After President Obama came out publicly supporting marriage equality, there was predictable howling and screeching from the usual suspects on the Religious Right, and there was a visible contingent of those wingnuts who happened to be African-American religious leaders. The white parts of the Religious Right are predictably and cynically trying to use the opposition of some black folks to marriage equality to drive a wedge between them and President Obama. The story that’s not being told is that of the many religious leaders who do support Obama’s stance.

Here is Pastor Frederick Haynes III, of the Friendship West Baptist Church in Dallas, Texas, giving a rousing explanation for why people need to, you know, get over it. “He is the President of the United States, not the pastor of the United States.”

I witnessed another interesting event this past weekend at a large gala dinner for Democrats in Memphis. Before speeches were given and awards were handed out, a pastor was brought up to deliver an invocation, and I was bracing myself for the worst, as there is a bit of a split in Memphis over Shelby County’s endorsement of marriage equality. I was very much ready for a thinly veiled slap in the face to the younger leadership of the party, but instead something else happened. A young black pastor got up and delivered a strong invocation referencing religious leaders who, as Haynes alluded to, seem to think that Barack Obama is responsible for supporting their religious beliefs and theirs only. He reminded the gathered crowd that while many religious leaders preach discrimination, there are also many who do not, and summed up by saying that if any of us had a pastor who preached bias and hatred from the pulpit, that we are welcome to come worship with him at his church! That got quite a few laughs, and those who grumbled at least seemed to be shamed by it.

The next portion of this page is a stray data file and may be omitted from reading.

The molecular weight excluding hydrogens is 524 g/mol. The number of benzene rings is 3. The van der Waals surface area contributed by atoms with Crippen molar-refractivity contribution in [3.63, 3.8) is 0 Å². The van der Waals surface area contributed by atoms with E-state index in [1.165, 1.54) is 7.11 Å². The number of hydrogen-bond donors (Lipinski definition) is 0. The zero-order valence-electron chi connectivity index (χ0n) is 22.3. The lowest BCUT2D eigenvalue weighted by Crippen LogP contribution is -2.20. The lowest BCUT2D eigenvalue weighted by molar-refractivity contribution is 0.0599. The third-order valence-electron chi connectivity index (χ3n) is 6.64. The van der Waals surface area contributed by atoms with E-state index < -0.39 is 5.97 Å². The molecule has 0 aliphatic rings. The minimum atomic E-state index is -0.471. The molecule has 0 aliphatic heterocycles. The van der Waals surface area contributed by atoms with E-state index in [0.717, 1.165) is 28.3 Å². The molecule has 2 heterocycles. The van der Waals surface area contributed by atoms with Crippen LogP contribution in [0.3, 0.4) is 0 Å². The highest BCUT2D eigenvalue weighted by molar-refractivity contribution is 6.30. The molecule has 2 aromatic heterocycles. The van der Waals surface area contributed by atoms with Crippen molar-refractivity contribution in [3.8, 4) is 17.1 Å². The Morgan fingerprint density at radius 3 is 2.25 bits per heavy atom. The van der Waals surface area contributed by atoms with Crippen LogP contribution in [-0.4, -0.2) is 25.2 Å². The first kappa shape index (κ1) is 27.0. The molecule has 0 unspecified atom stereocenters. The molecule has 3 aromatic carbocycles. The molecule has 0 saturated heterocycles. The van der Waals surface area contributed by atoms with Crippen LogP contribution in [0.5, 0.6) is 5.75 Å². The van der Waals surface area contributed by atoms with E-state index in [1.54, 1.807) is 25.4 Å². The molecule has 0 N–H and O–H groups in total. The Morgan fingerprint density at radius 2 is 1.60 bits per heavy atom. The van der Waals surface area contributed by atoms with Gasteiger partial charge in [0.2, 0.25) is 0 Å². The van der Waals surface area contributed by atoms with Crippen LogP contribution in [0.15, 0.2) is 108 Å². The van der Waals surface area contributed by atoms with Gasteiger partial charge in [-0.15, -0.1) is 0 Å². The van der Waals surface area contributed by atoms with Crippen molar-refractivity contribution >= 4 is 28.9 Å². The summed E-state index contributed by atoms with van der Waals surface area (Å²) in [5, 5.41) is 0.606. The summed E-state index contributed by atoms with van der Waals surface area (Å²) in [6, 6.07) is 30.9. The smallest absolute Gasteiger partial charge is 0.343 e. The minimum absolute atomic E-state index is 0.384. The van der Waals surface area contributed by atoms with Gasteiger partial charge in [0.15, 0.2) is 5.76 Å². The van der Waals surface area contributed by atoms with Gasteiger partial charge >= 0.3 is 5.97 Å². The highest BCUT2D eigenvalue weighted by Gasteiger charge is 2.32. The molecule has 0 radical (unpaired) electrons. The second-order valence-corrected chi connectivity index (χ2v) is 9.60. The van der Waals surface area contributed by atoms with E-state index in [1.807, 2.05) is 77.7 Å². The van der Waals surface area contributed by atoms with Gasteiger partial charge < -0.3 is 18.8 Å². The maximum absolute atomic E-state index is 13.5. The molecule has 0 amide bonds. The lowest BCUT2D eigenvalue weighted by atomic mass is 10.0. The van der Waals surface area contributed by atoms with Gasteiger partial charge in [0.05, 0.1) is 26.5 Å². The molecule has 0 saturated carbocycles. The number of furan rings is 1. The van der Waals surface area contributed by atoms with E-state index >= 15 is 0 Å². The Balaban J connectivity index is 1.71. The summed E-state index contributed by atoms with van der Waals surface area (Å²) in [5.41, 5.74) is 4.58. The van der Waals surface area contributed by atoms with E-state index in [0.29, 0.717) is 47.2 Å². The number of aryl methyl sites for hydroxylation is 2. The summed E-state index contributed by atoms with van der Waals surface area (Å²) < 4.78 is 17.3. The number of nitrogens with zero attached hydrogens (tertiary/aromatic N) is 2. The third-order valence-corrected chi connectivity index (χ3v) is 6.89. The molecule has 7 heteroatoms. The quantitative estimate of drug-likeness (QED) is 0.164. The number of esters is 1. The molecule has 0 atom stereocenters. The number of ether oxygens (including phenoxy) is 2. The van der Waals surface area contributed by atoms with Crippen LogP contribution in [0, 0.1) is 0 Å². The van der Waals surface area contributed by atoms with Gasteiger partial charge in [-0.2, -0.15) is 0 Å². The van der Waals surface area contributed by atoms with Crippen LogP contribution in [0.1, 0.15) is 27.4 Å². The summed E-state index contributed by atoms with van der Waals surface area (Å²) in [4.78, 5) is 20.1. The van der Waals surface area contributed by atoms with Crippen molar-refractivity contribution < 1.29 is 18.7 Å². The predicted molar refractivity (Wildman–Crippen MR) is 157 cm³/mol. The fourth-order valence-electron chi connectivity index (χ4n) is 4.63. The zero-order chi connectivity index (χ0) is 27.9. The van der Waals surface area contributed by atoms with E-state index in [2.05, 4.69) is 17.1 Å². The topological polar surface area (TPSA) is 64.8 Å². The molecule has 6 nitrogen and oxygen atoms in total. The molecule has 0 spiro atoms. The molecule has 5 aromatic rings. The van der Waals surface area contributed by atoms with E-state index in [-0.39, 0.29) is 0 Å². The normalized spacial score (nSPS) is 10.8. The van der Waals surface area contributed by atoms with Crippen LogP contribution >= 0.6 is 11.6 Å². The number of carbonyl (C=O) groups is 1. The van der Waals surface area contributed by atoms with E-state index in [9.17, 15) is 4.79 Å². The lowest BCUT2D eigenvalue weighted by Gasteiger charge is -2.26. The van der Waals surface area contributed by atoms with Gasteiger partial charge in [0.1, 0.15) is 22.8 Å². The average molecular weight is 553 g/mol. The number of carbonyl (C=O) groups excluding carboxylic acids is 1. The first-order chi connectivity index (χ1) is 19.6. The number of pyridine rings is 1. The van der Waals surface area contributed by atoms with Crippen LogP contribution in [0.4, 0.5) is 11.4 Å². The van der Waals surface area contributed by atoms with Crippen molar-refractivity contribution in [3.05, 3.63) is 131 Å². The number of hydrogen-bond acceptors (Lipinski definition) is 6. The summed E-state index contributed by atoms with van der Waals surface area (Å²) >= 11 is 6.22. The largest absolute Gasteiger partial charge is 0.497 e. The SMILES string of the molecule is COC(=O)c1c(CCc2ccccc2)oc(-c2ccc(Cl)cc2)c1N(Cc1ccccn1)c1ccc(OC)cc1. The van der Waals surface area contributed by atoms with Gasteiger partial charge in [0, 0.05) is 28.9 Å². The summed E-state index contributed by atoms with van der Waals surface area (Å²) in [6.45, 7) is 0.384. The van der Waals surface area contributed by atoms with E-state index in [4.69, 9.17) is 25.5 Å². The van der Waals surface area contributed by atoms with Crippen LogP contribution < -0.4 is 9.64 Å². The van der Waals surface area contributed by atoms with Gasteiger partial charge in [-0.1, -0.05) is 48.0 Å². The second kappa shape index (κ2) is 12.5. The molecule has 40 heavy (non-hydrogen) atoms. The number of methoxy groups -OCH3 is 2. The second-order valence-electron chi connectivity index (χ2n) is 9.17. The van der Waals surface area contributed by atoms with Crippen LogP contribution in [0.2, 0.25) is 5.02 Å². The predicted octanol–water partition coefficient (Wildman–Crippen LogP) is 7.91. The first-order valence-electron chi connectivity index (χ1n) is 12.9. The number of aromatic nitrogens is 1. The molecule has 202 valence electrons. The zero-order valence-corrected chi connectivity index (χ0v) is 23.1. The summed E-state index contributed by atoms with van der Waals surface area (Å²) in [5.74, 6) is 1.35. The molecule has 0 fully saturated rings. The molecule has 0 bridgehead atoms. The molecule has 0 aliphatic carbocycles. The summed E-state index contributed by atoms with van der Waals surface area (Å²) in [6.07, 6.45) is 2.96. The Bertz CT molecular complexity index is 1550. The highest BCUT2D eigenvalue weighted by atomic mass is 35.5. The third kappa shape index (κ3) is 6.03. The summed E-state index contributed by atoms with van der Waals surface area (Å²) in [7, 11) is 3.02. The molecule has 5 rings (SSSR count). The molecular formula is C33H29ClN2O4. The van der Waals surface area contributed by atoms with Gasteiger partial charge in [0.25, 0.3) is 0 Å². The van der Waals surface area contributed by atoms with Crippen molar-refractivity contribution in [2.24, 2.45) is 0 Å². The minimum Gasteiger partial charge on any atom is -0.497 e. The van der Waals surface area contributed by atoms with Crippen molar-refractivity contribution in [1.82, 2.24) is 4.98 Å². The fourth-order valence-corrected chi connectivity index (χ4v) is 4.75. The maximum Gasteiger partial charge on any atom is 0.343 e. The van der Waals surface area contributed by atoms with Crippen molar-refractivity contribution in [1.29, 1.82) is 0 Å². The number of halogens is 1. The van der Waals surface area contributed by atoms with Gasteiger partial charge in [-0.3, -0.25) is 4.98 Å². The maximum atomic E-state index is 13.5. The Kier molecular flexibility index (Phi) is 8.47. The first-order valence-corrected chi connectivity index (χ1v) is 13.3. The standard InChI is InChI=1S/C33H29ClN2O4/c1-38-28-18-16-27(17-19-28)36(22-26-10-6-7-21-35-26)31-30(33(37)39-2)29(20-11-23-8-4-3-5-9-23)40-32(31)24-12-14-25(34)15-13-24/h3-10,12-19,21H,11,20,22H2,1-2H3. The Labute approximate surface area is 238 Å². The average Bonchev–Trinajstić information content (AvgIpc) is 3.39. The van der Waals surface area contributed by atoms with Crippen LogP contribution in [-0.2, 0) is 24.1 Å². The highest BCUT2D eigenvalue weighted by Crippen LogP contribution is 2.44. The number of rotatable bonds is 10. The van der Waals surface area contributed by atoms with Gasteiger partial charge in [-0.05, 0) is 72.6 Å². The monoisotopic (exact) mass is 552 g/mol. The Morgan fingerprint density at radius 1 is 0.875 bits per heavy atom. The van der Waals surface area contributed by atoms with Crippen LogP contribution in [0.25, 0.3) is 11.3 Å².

So that was a good thing. And there are many, many more religious leaders out there, of all colors, like Pastor Haynes and the gentleman in Memphis, who preach love and welcome all comers, which seems lot more in line with the guy their religion was named after.

The point is — don’t let bigoted religious leaders pretend they have the market cornered on religion. Whether you’re a person of faith reading this or not, it’s important that we at least deal with the same (correct) set of facts, and part of that is that, though the Religious Blight, I mean Right, might scream the loudest, there are millions of people of faith out there who don’t hate people, and don’t wish to use the power of the state to discriminate against people they don’t like. Let’s elevate their voices.